I love Line Of Duty. I love Steve Arnott and his chippy little ways; I love Kate Fleming’s calm insouciance; I love Ted Hastings and his paternal, old-fashioned sheriff ways; and, more to the point, I love the fact that writer and director Jed Mercurio has torn up the rule book when it comes to crime drama. He kills people – established characters no less – without too much concern. Big-name actors, too. I love the fact that the characters he allows to stick around are deeply flawed but have so much ambiguity you don’t know whether you’re coming or going with them. Lenny James’ Tony Gates, Keeley Hawes’ Lindsay Denton, Daniel Mays’ Danny Waldron. and not forgetting Craig Parkinson’s Matthew ‘Dot’ Cottan. Heck, even the members of AC-12 are hardly heroes in the traditional sense. They all had so much going on with their characters – nuances, depth, emotional entry points. You weren’t sure whether to love them or hate them. So the addition of Thandie Newton – a seriously good actress – and her character DCI Roz Huntley should have been a shoo-in into this esteemed gang of flawed are-they-aren’t-they characters. But with the series finale looming large on the horizon, I’m still waiting for the moment when things click with me with Roz Huntley. As dazzling and as addictive as the show is, I’m not quite there with it this series. Why?
NB: Spoilers inside Continue reading
One the shows we’re really excited about this year is the follow up to The People V OJ Simpson: American Crime Story. Ryan Murphy’s latest dramatisation of true events will focus on Hurricane Katrina, which struck the Gulf Coast of the United States in 2005, and its catastrophic aftermath. We knew it was going to appear on the US cable network FX later in the year, but now we know that it’ll be the BBC who broadcast it in the UK. Continue reading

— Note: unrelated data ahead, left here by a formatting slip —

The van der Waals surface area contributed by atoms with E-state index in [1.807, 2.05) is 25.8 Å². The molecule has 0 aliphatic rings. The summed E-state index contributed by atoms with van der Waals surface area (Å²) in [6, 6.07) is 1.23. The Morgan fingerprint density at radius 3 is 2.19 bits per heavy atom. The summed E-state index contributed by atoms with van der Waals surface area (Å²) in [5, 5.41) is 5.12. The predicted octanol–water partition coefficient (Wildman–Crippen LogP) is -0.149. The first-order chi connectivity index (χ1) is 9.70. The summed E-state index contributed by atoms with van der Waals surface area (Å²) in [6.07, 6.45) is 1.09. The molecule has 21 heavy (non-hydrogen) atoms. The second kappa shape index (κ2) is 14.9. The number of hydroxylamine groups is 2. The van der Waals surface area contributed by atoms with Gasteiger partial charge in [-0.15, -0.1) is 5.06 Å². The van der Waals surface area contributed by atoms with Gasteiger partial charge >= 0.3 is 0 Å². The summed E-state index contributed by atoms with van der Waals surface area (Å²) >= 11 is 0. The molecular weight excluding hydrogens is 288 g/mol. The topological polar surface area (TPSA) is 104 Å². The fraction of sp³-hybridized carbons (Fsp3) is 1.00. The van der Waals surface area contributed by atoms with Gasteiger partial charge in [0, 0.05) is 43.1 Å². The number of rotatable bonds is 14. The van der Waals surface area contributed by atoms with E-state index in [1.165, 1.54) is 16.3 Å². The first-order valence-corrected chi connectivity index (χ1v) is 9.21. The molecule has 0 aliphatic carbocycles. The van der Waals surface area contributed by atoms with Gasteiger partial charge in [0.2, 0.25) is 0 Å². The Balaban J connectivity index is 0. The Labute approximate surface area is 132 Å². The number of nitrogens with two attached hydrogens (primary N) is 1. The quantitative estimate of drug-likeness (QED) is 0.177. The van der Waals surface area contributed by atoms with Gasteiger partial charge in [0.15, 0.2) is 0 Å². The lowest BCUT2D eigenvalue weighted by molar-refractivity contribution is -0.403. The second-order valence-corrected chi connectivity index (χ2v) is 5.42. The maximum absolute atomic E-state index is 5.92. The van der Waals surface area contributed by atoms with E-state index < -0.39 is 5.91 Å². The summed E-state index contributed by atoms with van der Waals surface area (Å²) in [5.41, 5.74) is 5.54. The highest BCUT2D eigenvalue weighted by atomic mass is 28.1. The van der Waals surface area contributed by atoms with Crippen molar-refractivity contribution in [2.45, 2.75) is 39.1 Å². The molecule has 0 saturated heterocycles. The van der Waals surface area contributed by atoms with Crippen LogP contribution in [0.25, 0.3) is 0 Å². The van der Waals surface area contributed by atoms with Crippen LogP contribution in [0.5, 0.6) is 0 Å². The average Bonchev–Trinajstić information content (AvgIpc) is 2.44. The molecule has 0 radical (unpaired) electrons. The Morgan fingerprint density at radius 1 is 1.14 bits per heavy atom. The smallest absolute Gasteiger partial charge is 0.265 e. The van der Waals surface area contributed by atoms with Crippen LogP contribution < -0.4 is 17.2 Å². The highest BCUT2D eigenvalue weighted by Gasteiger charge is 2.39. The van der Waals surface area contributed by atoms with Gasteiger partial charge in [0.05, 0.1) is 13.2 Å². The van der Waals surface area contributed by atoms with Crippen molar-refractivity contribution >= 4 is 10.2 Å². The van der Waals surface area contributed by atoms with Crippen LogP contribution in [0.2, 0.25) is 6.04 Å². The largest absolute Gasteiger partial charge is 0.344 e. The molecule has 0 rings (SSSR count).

And so we come to our post-Broadchurch, Monday-night crime watch. Whereas the final, third series of Broadchurch managed to present a harrowing case of sexual assault with sensitivity and a great deal of procedural realism, almost to the point of documentary style, it has nothing on an actual true story. And this is what Little Boy Blue is – an adapted drama made with the consent of a murdered 11-year-old boy’s family, whose story and tragedy deeply touched and saddened a nation a decade ago. Anything that is based on real-life events makes me nervous (Will it do justice to the victim? Will it do justice to the family of the victim? What is the point of telling the story?), so I approached this with trepidation and a little nervousness.
NB. Spoilers inside Continue reading
After last week’s shocking cliffhanger (when isn’t there a shocking cliffhanger in Line Of Duty?) we couldn’t wait to see whether our chippy wee fella Steve Arnott continued his recovery, and whether Roz Huntley and her husband Nick’s relationship – Jeremy Kyle will surely come calling after this series – further dissipated. All bubbling up nicely…
NB: Spoilers from the start Continue reading
(C) World Productions – Photographer: Des Willie/ Aidan Monaghan
There’s a little bit going on this week, not least next Sunday’s no-doubt thrilling finale to series four of Line Of Duty. Elsewhere, Stephen Graham pops up in the dramatised true crime story, Little Boy Blue, which should be harrowing and painful to watch. Everything else? As you were! Continue reading
The Bridge is currently filming in Sweden and Denmark and it’s very exciting really – we’re starting to get little drips of news filtering through from the set as the show gears up for its New Year’s Day transmission day (in northern Europe and the Nordic regions, at least). The news today is that Danish actor Mikael Birkkjær – who we all know and love from shows like The Killing and Borgen – has joined the cast of series four. Continue reading
Last year we brought you news of an Icelandic series – Stella Blomvist – and the fact that one of the writers on Trapped, Óskar Thór Axelsson, had been drafted in to work on the project. It was an interesting premise: Based on a series of first-person novels penned by the pseudonymous Stella Blomkvist, a hard-nosed lawyer who takes on mysterious murder cases, the series delves into the murky waters of Icelandic politics, recently in the news in the aftermath of the “Panama Papers” scandal. No English-language translation exists, but the makers – who have been touting the series at the French Series Mania TV festival – have announced that there is now a lead. Continue reading